16 October 2022, Zambian: On International Day of Rural Women held on October 15, ICRISAT applauds all women in dryland agriculture, exemplified by a Zambian farmer’s achievements.
Like many women residing in rural areas of Africa, Esther Zulu, a 51-year-old farmer from the Nyimba district in eastern Zambia, relies on dryland agriculture for her living.
As a single parent of four children, Esther has worked to build her farming enterprise to a stage where she can now independently pay for her children’s school fees.
“I inherited a farm and grass-roofed house that my parents used to live in. Today, with my farm income, I can pay for school fees and have built a house with bricks and with iron sheet roofing and have paved the path for other farm households too” said Esther.
“No one now sleeps on an empty stomach in my house, even in December and January when food is a challenge for many farmers in my district,” said Esther.
Her achievements have been spurred on by her long association with her farmer cooperative that is supported by Community Markets for Conservation (COMACO).
COMACO is a social enterprise that finances improved agricultural practices through the adoption of agroforestry and legume-based farming systems that increase food crop yields and market opportunities for over 230,000 small-scale farmers in eastern Zambia.
The International Crops Research Institute for the Semi-Arid Tropics (ICRISAT) works in partnership with COMACO and the Chitetezo Cooperative Federation to accelerate climate resilience and expand the impacts of climate-smart agriculture.
Esther started as a group leader of 20 farmers in 2008 and became the Cooperative Chairperson in 2018, partnering with COMACO in climate-smart sustainable agricultural practices.
In 2022, she became the first Executive Committee Chairlady of the Chitetezo Cooperative Federation, with 55 Cooperatives.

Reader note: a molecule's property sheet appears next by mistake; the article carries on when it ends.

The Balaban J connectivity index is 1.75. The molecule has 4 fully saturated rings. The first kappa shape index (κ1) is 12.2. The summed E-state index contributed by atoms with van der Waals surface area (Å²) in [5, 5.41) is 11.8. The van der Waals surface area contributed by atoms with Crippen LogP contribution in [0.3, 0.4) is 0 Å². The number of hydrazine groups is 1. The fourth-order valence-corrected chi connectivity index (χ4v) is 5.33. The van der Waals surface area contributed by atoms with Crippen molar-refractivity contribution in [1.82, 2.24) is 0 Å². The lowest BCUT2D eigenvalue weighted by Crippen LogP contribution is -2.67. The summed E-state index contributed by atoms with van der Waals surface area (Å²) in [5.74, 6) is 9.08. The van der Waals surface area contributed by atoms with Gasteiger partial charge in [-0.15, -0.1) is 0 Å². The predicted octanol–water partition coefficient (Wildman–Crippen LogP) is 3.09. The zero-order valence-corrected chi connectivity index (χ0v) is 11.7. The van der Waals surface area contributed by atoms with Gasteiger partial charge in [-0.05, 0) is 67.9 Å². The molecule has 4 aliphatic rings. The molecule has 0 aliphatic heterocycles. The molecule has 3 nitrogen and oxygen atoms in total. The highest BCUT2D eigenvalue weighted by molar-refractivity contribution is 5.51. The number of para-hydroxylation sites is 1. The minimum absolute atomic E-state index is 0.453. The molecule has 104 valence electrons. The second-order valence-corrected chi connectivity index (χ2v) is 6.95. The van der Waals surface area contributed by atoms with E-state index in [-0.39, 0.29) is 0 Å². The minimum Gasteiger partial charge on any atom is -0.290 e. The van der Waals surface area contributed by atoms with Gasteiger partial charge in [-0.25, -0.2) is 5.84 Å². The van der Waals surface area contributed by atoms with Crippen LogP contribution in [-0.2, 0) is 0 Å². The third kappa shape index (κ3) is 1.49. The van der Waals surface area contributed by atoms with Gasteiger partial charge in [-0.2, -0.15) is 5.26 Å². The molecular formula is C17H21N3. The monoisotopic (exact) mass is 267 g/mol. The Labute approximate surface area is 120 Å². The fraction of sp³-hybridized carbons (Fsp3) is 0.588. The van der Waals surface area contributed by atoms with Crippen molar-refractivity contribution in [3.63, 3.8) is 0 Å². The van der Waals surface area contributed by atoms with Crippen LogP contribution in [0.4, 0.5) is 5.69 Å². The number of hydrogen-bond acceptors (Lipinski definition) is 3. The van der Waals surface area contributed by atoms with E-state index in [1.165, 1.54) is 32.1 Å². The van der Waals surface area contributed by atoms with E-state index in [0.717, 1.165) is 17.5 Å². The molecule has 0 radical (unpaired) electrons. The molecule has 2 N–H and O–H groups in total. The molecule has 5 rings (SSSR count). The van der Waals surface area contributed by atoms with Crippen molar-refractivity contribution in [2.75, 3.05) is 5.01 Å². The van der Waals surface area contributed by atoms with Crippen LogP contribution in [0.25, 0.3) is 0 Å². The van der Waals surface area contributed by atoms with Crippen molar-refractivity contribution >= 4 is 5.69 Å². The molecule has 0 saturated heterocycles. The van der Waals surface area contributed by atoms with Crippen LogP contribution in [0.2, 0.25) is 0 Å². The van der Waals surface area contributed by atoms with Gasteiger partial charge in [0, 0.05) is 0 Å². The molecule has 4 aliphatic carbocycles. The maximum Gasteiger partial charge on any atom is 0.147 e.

She envisions the federation to grow as an umbrella Board that provides the cooperatives with a market, storage for crops, training for its leaders and education for its members.
Responding to Climate Variability
ICRISAT, through the Accelerating Impacts of CGIAR Climate Research for Africa (AICCRA) program, engages in the scaling of proven science-based climate innovations in Zambia. ICRISAT scientists work towards empowering the Chitetezo federation of the many cooperatives in partnership with COMACO to accelerate local climate action and expand the impact of climate-smart agriculture and climate information services.
With unpredictable climate, Esther had been struggling to plan for forthcoming agriculture seasons. To address this challenge, ICRISAT scientists are developing the Intelligent Agricultural Systems Advisory Tool (ISat), with inputs from cooperative farmers like her for customized sustainable farming in eastern Zambia. This helps farmers make better decisions responding to seasonal forecasts and effectively plan and apply climate-smart agriculture solutions.
“Back in the 1980s, the rainy season used to last between October and May. Today, the rainfall period has shortened and become erratic.
There are periods of flash floods, and yet rivers and streams are dried up. It has become difficult to anticipate climate-related events and prepare fields for the crop season,” said Esther.
Implementing Climate Smart Technologies
Now, Esther is practicing and promoting climate-smart technologies like minimum tillage, crop rotation, potholing and ripping. She also encourages others to plant Gliricidia trees in the fields to improve soil fertility.
“I use natural resources including trees, crop residues, livestock manure as compost, and return it back to my fields. I use minimum tillage. I grow maize as a staple and have diversified into other crops like groundnut and soybean to boost my income. I also raise chicken, cows, pigs and goats at my farm and plan to venture into fish farming,” said Esther.
Esther Zulu has been a strong advocate for sustainable climate-smart agriculture and hopes to end poverty among smallholder farmers in Zambia.
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